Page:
I want to take up the controversial subject of the relationship of JPII and what you post on twitter, facebook and other social media sites. I realize there are strong feelings on this, and ask that you give my remarks a fair hearing.
Four preliminary comments:
First, it’s important to remember that posting on internet sites is a public act. Even if your tweets or Facebook pages are “protected” or “private,” there is a great likelihood that if you post something that is offensive or destructive to another student or teacher in this school, that someone from within your broad array of friends will be offended by it and pass it on to others or re-tweet it or take a screen shot, or copy or paste and send to someone else. Tweeting has become so common and popular that it’s easy to think of tweeting as an efficient way to have private text-message conversations with multiple people, except that it’s not private, right? Everything tweeted is permanently transcribed on the internet and is therefore public.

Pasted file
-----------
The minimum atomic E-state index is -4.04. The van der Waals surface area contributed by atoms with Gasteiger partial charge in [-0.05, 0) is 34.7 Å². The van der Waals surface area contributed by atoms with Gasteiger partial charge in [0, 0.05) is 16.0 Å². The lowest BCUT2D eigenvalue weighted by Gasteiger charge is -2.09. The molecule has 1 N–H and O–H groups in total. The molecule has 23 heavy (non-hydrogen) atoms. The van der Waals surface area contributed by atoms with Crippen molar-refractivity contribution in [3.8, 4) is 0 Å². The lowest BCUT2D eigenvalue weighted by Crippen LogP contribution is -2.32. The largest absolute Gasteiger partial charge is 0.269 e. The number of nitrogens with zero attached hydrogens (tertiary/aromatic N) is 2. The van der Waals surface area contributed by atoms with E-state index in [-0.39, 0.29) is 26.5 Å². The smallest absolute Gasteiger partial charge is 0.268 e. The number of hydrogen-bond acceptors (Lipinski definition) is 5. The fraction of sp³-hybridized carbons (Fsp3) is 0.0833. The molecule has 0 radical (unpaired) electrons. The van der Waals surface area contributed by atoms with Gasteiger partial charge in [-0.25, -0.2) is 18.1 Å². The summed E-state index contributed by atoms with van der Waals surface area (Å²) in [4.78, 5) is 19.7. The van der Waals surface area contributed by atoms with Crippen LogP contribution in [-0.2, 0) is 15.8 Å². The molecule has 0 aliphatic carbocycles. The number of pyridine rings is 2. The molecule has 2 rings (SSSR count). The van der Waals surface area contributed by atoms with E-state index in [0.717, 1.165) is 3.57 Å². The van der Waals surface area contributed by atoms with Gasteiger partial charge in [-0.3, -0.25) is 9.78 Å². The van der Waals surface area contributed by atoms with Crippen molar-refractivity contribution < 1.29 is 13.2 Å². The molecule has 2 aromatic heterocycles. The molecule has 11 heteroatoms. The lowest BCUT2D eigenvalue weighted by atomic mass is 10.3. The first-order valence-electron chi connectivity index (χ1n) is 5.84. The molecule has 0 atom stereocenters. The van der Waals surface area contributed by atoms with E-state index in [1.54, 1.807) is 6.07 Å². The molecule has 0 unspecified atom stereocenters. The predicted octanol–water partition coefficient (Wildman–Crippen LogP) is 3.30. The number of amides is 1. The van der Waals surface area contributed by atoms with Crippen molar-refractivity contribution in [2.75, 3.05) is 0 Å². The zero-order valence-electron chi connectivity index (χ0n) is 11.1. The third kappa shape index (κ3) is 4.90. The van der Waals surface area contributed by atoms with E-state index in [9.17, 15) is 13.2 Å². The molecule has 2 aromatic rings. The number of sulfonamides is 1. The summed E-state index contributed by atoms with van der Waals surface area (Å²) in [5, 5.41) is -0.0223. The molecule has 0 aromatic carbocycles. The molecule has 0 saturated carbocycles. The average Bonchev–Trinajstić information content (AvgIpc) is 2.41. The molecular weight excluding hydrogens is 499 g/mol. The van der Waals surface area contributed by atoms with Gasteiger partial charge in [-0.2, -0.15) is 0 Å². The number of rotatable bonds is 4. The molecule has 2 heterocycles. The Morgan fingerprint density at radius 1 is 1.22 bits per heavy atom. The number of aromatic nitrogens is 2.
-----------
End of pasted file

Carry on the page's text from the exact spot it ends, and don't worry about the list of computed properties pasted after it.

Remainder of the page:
Second, it’s important to remind ourselves that when we post on the internet, be it with words, pictures or movies, that what we post could become a permanent part of the public domain, even if we have second thoughts about what we've done and decide to take it down later. In my hometown, there was a well-known case of three teenage girls from a local high school who got drunk one night at a party and allowed a boy to take a picture of them in the nude, which he then posted that same night on the internet. When the girls sobered up the next morning, they were deeply embarrassed and demanded the boy take down the picture. He did so, but it didn’t matter--by then, the pictures had gone viral, not just in the girls’ school, but all around the city--hundreds of unknown people had downloaded onto their computers. So in a very real way, posting something on line that is hurtful to someone else is really worse than saying it publicly, because it can take on a life of its own and be repeated, repeated and repeated in its original form to an infinite number of people. And the more controversial, the more hurtful, the greater the likelihood that it will in fact be downloaded or re-tweeted or passed on.